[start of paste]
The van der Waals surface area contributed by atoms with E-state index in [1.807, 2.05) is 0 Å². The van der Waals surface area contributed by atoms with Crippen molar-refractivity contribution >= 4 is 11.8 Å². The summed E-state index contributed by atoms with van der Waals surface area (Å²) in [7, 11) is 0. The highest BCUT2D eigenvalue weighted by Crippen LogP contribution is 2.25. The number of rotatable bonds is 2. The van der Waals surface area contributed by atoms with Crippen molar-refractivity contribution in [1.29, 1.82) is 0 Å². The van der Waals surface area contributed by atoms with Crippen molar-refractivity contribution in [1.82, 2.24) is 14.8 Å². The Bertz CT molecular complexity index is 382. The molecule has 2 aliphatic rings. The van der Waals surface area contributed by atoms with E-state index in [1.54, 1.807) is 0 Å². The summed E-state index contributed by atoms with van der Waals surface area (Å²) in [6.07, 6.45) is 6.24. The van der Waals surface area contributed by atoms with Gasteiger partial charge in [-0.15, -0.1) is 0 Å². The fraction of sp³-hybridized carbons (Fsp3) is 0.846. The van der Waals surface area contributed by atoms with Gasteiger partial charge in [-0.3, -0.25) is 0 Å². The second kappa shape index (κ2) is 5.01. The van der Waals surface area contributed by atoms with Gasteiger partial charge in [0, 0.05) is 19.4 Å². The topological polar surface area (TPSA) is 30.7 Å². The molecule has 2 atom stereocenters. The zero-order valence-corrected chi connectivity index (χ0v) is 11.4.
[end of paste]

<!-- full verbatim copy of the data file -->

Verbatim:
The van der Waals surface area contributed by atoms with E-state index in [1.807, 2.05) is 0 Å². The van der Waals surface area contributed by atoms with Crippen molar-refractivity contribution >= 4 is 11.8 Å². The summed E-state index contributed by atoms with van der Waals surface area (Å²) in [7, 11) is 0. The highest BCUT2D eigenvalue weighted by Crippen LogP contribution is 2.25. The number of rotatable bonds is 2. The van der Waals surface area contributed by atoms with Crippen molar-refractivity contribution in [1.29, 1.82) is 0 Å². The van der Waals surface area contributed by atoms with Crippen molar-refractivity contribution in [1.82, 2.24) is 14.8 Å². The Bertz CT molecular complexity index is 382. The molecule has 2 aliphatic rings. The van der Waals surface area contributed by atoms with E-state index in [1.54, 1.807) is 0 Å². The summed E-state index contributed by atoms with van der Waals surface area (Å²) in [6.07, 6.45) is 6.24. The van der Waals surface area contributed by atoms with Gasteiger partial charge in [-0.15, -0.1) is 0 Å². The fraction of sp³-hybridized carbons (Fsp3) is 0.846. The van der Waals surface area contributed by atoms with Gasteiger partial charge in [-0.3, -0.25) is 0 Å². The second kappa shape index (κ2) is 5.01. The van der Waals surface area contributed by atoms with Gasteiger partial charge in [0, 0.05) is 19.4 Å². The topological polar surface area (TPSA) is 30.7 Å². The molecule has 2 atom stereocenters. The zero-order valence-corrected chi connectivity index (χ0v) is 11.4.